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GOP demands Justice explain subpoenaing of AP phone records

Republicans on the House Judiciary Committee are pressing the Justice Department for proof it exhausted all other means before secretly subpoenaing the records of at least 20 Associated Press phone lines.

Chairman Bob GoodlatteRobert (Bob) William GoodlatteConservatives fume over format of upcoming Rosenstein interview Rosenstein to appear for House interview next week Fusion GPS co-founder pleads the Fifth following House GOP subpoena MORE (R-Va.) posed nearly a dozen questions to Deputy Attorney General James Cole in a letter shared with The Hill on Thursday.

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Some of the questions focused on Attorney General Eric HolderEric Himpton HolderBen Shapiro condemns Republicans confronting Nancy Pelosi: ‘Stupid, nasty, and counterproductive’ Trump rebukes Holder, Clinton with 'jobs not mobs' refrain Eric Trump calls out Holder on kicking comments: 'Who says this?' MORE’s decision to recuse himself from the investigation of the AP phone records, as well as whether Cole was the one to personally sign off on the subpoenas to the AP.

Justice seized the records as part of an investigation into national security leaks. Holder testified last week that he was questioned as part of the probe, which is why he recused himself. Cole has taken the DOJ lead on the case in Holder’s absence.

Goodlatte pressed Cole on why Justice didn’t attempt to negotiate with the AP for access to the phone records after the news agency had agreed to hold off on publishing a story because of the government’s national security concerns.

“This indicates a willingness on the part of the AP to work with the Justice Department on issues affecting national security,” wrote Goodlatte. “Given this, why did the department not seek the AP’s assistance with its request or provide notice to the AP prior to issuing the subpoena?”

Under the government’s internal Code of Federal Regulations, the DOJ is required to negotiate with members of the news organizations it seeks phone records from only if “the responsible Assistant Attorney General determines that such negotiations would not pose a substantial threat to the integrity of the investigation in connection with which the records are sought."

Goodlatte asked Cole if the DOJ believes that “a substantial threat to the integrity of the investigation existed in this instance?”

He has asked for a “detailed explanation of the facts and circumstances in this case that justified foregoing prior notice to the AP under the ‘substantial threat’ exception.”

Republican Reps. James Sensenbrenner Jr. (Wis.), Lamar Smith (Texas), Darrell Issa (Calif.), Spencer BachusSpencer Thomas BachusThe key for EXIM's future lies in accountability Manufacturers support Reed to helm Ex-Im Bank Manufacturers ramp up pressure on Senate to fill Ex-Im Bank board MORE (Ala.), Randy ForbesJames (Randy) Randy ForbesToo much ‘can do,’ not enough candor Trump makes little headway filling out Pentagon jobs Why there's only one choice for Trump's Navy secretary MORE (Va.), Louie GohmertLouis (Louie) Buller GohmertHouse conservatives want ethics probe into Dems' handling of Kavanaugh allegations Hillicon Valley: State officials share tech privacy concerns with Sessions | Senator says election security bill won't pass before midterms | Instagram co-founders leave Facebook | Google chief to meet GOP lawmakers over bias claims Trump: 'Fake news media’ didn’t cover when Obama said '57 states' in 2008 MORE (Texas), Ted PoeLloyd (Ted) Theodore PoeCook shifts two House GOP seats closer to Dem column Five races to watch in the Texas runoffs Five Republican run-offs to watch in Texas MORE (Texas), Jason ChaffetzJason ChaffetzFox News contributor mocks Elizabeth Warren with photo at Disneyland Eric Trump blasts professor at alma mater Georgetown: ‘A terrible representative for our school’ Matt Schlapp: Trump's policies on Russia 'two or three times tougher than anything' under Obama MORE (Utah), Mark AmodeiMark Eugene AmodeiRevitalize our defense industrial base with mine permitting reform To reduce China's leverage, rebuild America's minerals supply chain GOP staves off immigration revolt — for now MORE (Nev.), Raúl Labrador (Idaho), George Holding (N.C.), Doug Collins (Ga.) and Ron DeSantis (Fla.) also signed the letter, which was sent Wednesday.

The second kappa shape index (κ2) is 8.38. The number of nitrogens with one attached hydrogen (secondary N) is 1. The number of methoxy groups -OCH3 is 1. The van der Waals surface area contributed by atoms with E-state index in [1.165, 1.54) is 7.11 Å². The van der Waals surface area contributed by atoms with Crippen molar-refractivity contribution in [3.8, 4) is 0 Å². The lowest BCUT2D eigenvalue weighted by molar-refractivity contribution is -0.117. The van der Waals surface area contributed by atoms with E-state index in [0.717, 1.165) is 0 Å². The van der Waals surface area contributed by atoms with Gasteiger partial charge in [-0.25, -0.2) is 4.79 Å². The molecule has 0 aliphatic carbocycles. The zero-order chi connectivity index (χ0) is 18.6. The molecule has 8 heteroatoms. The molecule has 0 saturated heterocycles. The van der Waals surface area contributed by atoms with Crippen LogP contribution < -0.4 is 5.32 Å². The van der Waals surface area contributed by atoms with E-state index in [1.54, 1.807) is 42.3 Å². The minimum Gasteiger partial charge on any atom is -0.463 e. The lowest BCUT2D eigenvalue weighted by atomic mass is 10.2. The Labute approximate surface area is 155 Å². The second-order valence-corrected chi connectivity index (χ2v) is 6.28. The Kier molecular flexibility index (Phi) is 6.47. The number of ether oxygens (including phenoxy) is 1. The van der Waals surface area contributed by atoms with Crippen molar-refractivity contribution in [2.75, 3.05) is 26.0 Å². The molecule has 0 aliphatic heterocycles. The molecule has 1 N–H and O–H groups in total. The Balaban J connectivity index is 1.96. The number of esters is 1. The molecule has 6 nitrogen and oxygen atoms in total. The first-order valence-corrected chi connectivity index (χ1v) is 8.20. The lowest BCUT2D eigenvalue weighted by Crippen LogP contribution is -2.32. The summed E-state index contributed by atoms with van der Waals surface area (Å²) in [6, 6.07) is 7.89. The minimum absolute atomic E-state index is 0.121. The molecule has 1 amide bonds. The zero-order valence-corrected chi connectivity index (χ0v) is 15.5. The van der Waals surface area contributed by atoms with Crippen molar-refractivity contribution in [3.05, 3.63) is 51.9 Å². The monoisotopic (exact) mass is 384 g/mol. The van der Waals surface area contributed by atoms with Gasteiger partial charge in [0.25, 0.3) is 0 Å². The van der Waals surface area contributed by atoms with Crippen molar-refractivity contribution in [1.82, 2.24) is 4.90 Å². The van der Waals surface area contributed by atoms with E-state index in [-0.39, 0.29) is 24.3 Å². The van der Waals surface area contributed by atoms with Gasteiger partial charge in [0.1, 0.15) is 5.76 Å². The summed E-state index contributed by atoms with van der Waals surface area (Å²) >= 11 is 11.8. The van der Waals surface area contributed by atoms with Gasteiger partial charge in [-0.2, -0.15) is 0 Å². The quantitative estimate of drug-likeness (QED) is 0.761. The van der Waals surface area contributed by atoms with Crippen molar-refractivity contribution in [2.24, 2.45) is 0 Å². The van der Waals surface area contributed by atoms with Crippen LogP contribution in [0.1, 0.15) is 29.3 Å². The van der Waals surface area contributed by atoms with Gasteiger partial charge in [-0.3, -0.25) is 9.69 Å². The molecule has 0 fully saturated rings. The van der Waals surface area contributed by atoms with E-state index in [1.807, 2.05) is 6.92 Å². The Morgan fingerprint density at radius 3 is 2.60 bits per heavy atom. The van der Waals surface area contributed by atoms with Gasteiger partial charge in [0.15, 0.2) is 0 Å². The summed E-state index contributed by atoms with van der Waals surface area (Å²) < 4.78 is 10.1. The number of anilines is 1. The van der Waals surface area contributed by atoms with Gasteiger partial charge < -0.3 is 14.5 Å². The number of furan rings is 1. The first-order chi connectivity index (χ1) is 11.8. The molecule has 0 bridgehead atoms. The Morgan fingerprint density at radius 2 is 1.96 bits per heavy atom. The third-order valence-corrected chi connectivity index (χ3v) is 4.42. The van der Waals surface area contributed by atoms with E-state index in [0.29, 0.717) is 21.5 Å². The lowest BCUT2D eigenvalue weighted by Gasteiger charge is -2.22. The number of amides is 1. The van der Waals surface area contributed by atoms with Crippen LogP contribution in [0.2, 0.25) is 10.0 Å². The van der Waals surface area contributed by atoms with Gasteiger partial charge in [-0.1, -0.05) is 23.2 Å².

Goodlatte, who is investigating the matter, has given Cole until the end of the month to reply.

On Wednesday, Poe joined the committee’s ranking Democrat John Conyers Jr. (Mich.) in unveiling a bill that would require the DOJ to make its case before a federal judge anytime it wanted to secretly examine the records of journalists or news organizations.

Criticism of the DOJ’s investigatory tactics increased this week when it was revealed the DOJ tracked the movement of a Fox News reporter in and out of the State Department building, in addition to examining his private email and phone records in an attempt to get more information into a State Department leak.